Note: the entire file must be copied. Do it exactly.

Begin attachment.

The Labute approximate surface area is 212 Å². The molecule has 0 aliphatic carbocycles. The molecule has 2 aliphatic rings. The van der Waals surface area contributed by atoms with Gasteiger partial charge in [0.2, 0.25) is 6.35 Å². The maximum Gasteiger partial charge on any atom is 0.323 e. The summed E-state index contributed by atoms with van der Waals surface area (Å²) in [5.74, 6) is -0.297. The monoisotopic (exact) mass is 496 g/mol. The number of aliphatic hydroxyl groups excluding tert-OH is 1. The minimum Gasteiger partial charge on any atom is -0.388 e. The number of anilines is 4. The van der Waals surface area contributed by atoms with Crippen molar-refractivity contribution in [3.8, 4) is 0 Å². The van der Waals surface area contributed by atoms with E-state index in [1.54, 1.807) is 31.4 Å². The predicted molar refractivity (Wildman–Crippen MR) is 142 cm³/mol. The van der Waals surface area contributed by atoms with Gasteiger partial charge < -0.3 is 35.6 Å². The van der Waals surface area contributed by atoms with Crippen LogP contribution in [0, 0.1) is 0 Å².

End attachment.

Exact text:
The Labute approximate surface area is 212 Å². The molecule has 0 aliphatic carbocycles. The molecule has 2 aliphatic rings. The van der Waals surface area contributed by atoms with Gasteiger partial charge in [0.2, 0.25) is 6.35 Å². The maximum Gasteiger partial charge on any atom is 0.323 e. The summed E-state index contributed by atoms with van der Waals surface area (Å²) in [5.74, 6) is -0.297. The monoisotopic (exact) mass is 496 g/mol. The number of aliphatic hydroxyl groups excluding tert-OH is 1. The minimum Gasteiger partial charge on any atom is -0.388 e. The number of anilines is 4. The van der Waals surface area contributed by atoms with Crippen molar-refractivity contribution in [3.8, 4) is 0 Å². The van der Waals surface area contributed by atoms with E-state index in [1.54, 1.807) is 31.4 Å². The predicted molar refractivity (Wildman–Crippen MR) is 142 cm³/mol. The van der Waals surface area contributed by atoms with Gasteiger partial charge < -0.3 is 35.6 Å². The van der Waals surface area contributed by atoms with Crippen LogP contribution in [0, 0.1) is 0 Å².